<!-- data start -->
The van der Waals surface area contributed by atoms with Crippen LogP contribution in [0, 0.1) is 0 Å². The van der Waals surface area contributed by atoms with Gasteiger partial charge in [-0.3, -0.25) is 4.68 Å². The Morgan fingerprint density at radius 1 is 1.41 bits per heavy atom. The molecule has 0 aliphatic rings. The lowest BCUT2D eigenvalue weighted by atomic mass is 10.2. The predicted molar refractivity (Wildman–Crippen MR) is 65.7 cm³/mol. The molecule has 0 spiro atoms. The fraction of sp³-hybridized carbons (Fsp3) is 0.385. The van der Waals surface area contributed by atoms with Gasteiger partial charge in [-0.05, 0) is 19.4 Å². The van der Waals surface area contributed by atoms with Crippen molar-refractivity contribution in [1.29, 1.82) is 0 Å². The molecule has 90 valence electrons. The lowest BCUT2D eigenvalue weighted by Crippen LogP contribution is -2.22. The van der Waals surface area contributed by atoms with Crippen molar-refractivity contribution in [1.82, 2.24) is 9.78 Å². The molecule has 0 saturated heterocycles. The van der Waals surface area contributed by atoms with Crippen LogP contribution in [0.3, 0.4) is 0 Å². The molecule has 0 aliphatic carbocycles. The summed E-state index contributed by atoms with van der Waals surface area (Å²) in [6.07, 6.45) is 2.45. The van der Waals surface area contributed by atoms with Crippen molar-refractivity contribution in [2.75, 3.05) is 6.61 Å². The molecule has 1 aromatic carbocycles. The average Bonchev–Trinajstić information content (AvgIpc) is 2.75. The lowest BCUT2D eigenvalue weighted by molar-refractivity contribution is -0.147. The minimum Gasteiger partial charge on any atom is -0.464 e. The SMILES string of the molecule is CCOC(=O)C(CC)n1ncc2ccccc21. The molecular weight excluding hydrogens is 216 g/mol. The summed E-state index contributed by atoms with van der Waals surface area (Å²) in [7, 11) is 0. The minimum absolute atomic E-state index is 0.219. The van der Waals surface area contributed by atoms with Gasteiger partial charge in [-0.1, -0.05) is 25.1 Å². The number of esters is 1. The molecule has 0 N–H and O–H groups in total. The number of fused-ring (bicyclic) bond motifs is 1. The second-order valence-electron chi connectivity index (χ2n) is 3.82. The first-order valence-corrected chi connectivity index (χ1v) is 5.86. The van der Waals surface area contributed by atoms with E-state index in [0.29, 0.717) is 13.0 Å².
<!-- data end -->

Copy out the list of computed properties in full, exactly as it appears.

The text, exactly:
The van der Waals surface area contributed by atoms with Crippen LogP contribution in [0, 0.1) is 0 Å². The van der Waals surface area contributed by atoms with Gasteiger partial charge in [-0.3, -0.25) is 4.68 Å². The Morgan fingerprint density at radius 1 is 1.41 bits per heavy atom. The molecule has 0 aliphatic rings. The lowest BCUT2D eigenvalue weighted by atomic mass is 10.2. The predicted molar refractivity (Wildman–Crippen MR) is 65.7 cm³/mol. The molecule has 0 spiro atoms. The fraction of sp³-hybridized carbons (Fsp3) is 0.385. The van der Waals surface area contributed by atoms with Gasteiger partial charge in [-0.05, 0) is 19.4 Å². The van der Waals surface area contributed by atoms with Crippen molar-refractivity contribution in [1.29, 1.82) is 0 Å². The molecule has 90 valence electrons. The lowest BCUT2D eigenvalue weighted by Crippen LogP contribution is -2.22. The van der Waals surface area contributed by atoms with Crippen molar-refractivity contribution in [1.82, 2.24) is 9.78 Å². The molecule has 0 saturated heterocycles. The van der Waals surface area contributed by atoms with Crippen LogP contribution in [0.3, 0.4) is 0 Å². The molecule has 0 aliphatic carbocycles. The summed E-state index contributed by atoms with van der Waals surface area (Å²) in [6.07, 6.45) is 2.45. The van der Waals surface area contributed by atoms with Crippen molar-refractivity contribution in [2.75, 3.05) is 6.61 Å². The molecule has 1 aromatic carbocycles. The average Bonchev–Trinajstić information content (AvgIpc) is 2.75. The lowest BCUT2D eigenvalue weighted by molar-refractivity contribution is -0.147. The minimum Gasteiger partial charge on any atom is -0.464 e. The SMILES string of the molecule is CCOC(=O)C(CC)n1ncc2ccccc21. The molecular weight excluding hydrogens is 216 g/mol. The summed E-state index contributed by atoms with van der Waals surface area (Å²) in [7, 11) is 0. The minimum absolute atomic E-state index is 0.219. The van der Waals surface area contributed by atoms with Gasteiger partial charge in [-0.1, -0.05) is 25.1 Å². The number of esters is 1. The molecule has 0 N–H and O–H groups in total. The number of fused-ring (bicyclic) bond motifs is 1. The second-order valence-electron chi connectivity index (χ2n) is 3.82. The first-order valence-corrected chi connectivity index (χ1v) is 5.86. The van der Waals surface area contributed by atoms with E-state index in [0.29, 0.717) is 13.0 Å².